Empathy In Kazuo Ishiguro's Never Let Me Go

Powerful Essays
The concept of empathy has been viewed as a foundation of humanist thinking since the times of Aristotle. Brought into the English language by American psychologist E.B. Tichener in 1909 (Wispé, 1991, p. 78), the term empathy was a translation of the German aesthetic term Einfühlung used to describe the physiological process of mimesis engaged in by infants, which comes to represent the basis of shared feeling (Omdahl, 1995. p. 25). Empathy’s etymological roots in an aesthetic term uncovers the seemingly innate link between art and humanity. The arts are viewed by David Swagner as “a shared vision of humanness” (1993, p. 44) that facilitate empathy. Kazuo Ishiguro’s dystopian novel Never Let Me Go (2005) highlights the artistic community’s…show more content…
Typical of the use of cliché in the novel, his first-person narrator Kathy H. describes raining as “bucketing down” (Never, p. 238) while having sex is termed “doing it” (Never, p. 93). This has led James Wood to conclude that the novel is a “fantasy so mundanely told” that the effect is of “the real invading the fantasy” (New Republic, 2005). The result of this, however, is not narrative tedium, as Wood charged. Instead, Kathy’s second-person address to the reader: “I’m sure somewhere in your childhood, you too had an experience like ours that day” (Never, p. 36) is reminiscent of an oral history that fosters an empathetic connection between Kathy and her reader. Accordingly, Margaret Atwood has signified that the most frequently used words in the novel are “normal” and “supposed” (2011, p.172) as in Kathy’s final line, “to drive off to wherever I was supposed to be” (Never, p. 282). Tonally, the references to “normal” and “supposed” engender verisimilitude, whilst also emphasising the connection between empathy and mimesis. By imitating the speech of human teenagers, Kathy’s narrative discourse elicits the modern reader’s empathy with her because her language reflects the use of idioms, colloquialisms and cliché that are ubiquitous in the modern…show more content…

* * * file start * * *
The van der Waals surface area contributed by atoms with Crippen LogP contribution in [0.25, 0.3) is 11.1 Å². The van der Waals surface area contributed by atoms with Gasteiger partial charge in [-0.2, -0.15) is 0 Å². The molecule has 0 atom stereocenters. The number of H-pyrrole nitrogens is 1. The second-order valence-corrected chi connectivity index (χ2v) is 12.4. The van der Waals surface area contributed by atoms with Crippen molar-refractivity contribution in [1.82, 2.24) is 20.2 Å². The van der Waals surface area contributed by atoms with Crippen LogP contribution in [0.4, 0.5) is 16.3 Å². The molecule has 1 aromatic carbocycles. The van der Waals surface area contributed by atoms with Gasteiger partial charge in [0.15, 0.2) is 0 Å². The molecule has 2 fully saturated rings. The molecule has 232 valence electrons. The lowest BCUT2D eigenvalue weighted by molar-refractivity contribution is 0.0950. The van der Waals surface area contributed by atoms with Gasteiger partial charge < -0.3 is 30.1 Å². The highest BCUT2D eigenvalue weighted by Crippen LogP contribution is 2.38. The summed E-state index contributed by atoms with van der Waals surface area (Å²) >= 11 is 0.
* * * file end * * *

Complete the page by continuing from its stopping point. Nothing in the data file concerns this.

Ishiguro’s Kathy creates empathy between her and the reader by addressing the reader as a fellow clone, ruminating,” I don’t know how it was where you were, but at Hailsham we had to have some form of medical every week” (Never, p. 13). Romanek perhaps emphasises empathy even further, with Kathy’s concluding voice-over acknowledging that “…perhaps we’re not that different from the people we save” (Romanek, 2005), thus highlighting an empathetic connection between victims and perpetrators – a complicated relationship that the novel does not explicitly address. Yet given that film adaptations are themselves a mimetic form – the film is a copy of the original novel – opportunities for interiority are less frequent. In Taxi Driver (1976) Martin Scorsese deploys “such hellish visions as steam rising to engulf the cab for long seconds” (Simon, 1976, p. 68) to denote the isolation of protagonist Travis Pickle. Romanek deploys cinematography to explore similar themes of isolation, drawing on the visual elements of Naruso’s films (Mason, 1989) –a sources of inspiration for Ishiguro’s novel – with the muted pallet evoking a “foggy netherworld” (Jones, 2010, p. 33) that seals the clones off from the human world. A final gesture towards the empathetic impasse created by passively accepting the clones’ designated
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